An Introduction to ‘The Capital Clone’

“I believe in the discipline of mastering the best that other people have ever figured out. I don’t believe in just sitting there and trying to dream it up all yourself. Nobody’s that smart.” – Charlie Munger

This is the opening quote from Meb Faber’s Invest with the House. In the book, Meb details the returns an investor would have experienced had they cloned the top 10 holdings of twenty, long-term oriented value investors from 2000 through 2014. On average, a cloning approach beat the S&P 500 by ~10% annually during this time period. Furthermore, one of my favorite super-investors, Mohnish Pabrai, also endorses a cloning approach in many of his lectures. He even developed a strategy, much like Meb, and calls it The Shameless Cloner portfolio. As a result, this information led me on a journey to discover the hidden power that 13F filings held for investors.

In short, the SEC requires that any fund managers who manage over $100M disclose their prior quarter holdings to the public every February 14th, May 15th, August 14th and November 14th. These disclosures are known as 13Fs and allow the public to see what stocks the best investors in the world are investing in. For those of us who have dreamed of investing with the likes of Warren Buffett, Mohnish Pabrai, David Tepper, and David Einhorn, to name a few, 13Fs give us that opportunity. Thus, The Capital Clone was born.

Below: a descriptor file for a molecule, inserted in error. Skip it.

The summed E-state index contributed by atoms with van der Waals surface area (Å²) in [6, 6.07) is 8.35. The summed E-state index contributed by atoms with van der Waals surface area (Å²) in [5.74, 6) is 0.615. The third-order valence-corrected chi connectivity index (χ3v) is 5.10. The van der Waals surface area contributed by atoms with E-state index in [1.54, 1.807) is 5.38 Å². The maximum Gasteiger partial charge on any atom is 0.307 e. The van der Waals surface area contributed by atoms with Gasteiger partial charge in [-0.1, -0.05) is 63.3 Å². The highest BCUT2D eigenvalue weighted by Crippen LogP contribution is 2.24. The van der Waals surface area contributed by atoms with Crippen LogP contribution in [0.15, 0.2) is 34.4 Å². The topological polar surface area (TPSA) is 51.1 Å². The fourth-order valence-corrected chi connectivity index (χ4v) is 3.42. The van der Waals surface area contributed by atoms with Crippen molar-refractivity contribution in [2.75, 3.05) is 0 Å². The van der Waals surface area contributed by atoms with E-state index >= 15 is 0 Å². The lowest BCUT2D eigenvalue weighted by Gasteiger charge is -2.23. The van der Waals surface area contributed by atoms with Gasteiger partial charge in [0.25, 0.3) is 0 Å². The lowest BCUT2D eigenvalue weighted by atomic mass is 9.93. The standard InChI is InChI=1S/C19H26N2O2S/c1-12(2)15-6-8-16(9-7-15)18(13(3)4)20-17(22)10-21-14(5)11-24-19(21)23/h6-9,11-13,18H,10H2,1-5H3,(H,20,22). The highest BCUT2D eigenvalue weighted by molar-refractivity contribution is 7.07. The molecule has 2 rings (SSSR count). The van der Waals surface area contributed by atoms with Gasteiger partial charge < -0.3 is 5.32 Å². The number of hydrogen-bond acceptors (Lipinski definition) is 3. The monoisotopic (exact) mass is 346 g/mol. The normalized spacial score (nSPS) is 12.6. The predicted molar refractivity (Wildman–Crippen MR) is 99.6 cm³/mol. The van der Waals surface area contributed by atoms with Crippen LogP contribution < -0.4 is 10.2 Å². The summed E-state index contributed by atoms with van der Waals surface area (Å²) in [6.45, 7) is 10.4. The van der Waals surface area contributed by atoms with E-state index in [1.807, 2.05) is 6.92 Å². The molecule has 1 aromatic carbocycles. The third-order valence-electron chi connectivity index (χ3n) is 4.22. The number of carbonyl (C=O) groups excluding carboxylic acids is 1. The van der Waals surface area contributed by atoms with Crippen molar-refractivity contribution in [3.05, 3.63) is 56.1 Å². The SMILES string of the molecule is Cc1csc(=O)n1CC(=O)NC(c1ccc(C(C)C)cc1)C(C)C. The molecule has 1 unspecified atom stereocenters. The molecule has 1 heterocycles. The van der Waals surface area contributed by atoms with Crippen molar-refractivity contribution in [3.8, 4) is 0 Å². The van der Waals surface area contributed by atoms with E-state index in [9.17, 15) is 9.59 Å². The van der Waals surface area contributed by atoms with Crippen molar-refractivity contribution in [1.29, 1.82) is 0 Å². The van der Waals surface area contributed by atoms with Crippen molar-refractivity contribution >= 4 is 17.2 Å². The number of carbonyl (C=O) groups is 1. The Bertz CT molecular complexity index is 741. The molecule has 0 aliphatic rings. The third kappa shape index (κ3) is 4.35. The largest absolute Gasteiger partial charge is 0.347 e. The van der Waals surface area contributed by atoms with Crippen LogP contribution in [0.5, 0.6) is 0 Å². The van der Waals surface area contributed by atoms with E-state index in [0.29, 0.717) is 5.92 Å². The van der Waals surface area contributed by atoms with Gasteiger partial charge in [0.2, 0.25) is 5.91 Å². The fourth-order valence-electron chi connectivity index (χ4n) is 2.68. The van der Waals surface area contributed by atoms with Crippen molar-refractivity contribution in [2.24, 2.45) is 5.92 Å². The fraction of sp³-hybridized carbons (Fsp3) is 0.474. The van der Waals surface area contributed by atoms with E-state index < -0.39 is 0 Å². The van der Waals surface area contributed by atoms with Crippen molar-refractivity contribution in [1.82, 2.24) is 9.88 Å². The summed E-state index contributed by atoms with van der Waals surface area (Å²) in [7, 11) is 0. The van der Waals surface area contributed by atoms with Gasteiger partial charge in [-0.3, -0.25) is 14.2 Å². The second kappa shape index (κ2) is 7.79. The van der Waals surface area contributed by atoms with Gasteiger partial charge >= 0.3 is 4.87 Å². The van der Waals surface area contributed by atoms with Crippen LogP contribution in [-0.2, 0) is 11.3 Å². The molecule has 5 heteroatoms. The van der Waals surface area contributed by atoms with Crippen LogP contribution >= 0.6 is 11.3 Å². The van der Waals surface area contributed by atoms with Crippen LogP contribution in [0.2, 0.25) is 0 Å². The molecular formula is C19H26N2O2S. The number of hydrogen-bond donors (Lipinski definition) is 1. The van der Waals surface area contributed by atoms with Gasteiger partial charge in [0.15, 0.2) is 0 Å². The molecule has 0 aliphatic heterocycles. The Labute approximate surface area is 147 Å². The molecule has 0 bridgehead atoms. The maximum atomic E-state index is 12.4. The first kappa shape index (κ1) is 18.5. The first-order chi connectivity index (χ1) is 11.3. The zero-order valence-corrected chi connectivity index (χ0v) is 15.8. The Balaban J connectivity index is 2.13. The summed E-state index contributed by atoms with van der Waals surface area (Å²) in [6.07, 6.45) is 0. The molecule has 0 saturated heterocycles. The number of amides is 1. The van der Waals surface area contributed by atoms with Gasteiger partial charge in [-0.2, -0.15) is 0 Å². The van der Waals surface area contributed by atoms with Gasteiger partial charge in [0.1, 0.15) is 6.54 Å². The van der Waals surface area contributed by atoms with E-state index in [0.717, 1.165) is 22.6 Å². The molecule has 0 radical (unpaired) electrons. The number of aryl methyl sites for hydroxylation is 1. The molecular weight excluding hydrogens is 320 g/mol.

My Plan

Therefore, I plan to allocate ~25% of my portfolio to a cloning strategy and track it here. I will implement this strategy using a Roth IRA at Motif Investing. Motif Investing allows investors to build their own motif, or ‘mutual fund’ of sorts. Each motif can comprise of up to 30 stocks or mutual funds. My motif will consist of 24 to 30 holdings, depending on the number of cloned managers and associated holdings. Hopefully this strategy will generate some great dialogue and comments.

To follow this strategy, keep reading at The Capital Clone

~ Holden Alexander

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4 Replies to “An Introduction to ‘The Capital Clone’”

  1. Haha that’s definitely a unique spin on this topic. Although the problem with following more active fund managers like David Tepper is that they turnover their portfolios so quickly. By the time their filings are released, they might have bought the position 2 months ago.

    1. Holden Alexander says: Reply

      Correct! That is why I am not following Tepper. He trades more frequently than I am comfortable following. His Top 10 Holdings have an average holding period of 1.90 quarters (~6 months). That is not long enough for me to initiate a long-term clone. Plus, he does not fit only one style. He goes where the opportunity is and that is harder to track in a 13F.

  2. And also those filings are ridiculously hard to follow. Funds like his have hundreds of positions, and it’s impossible to know the size of each position because you don’t know his AUM.

    1. Holden Alexander says: Reply

      Correct. But that’s why the back-testing helps verify whether their equity picks will outperform or not. I am looking forward to cloning them moving forward.

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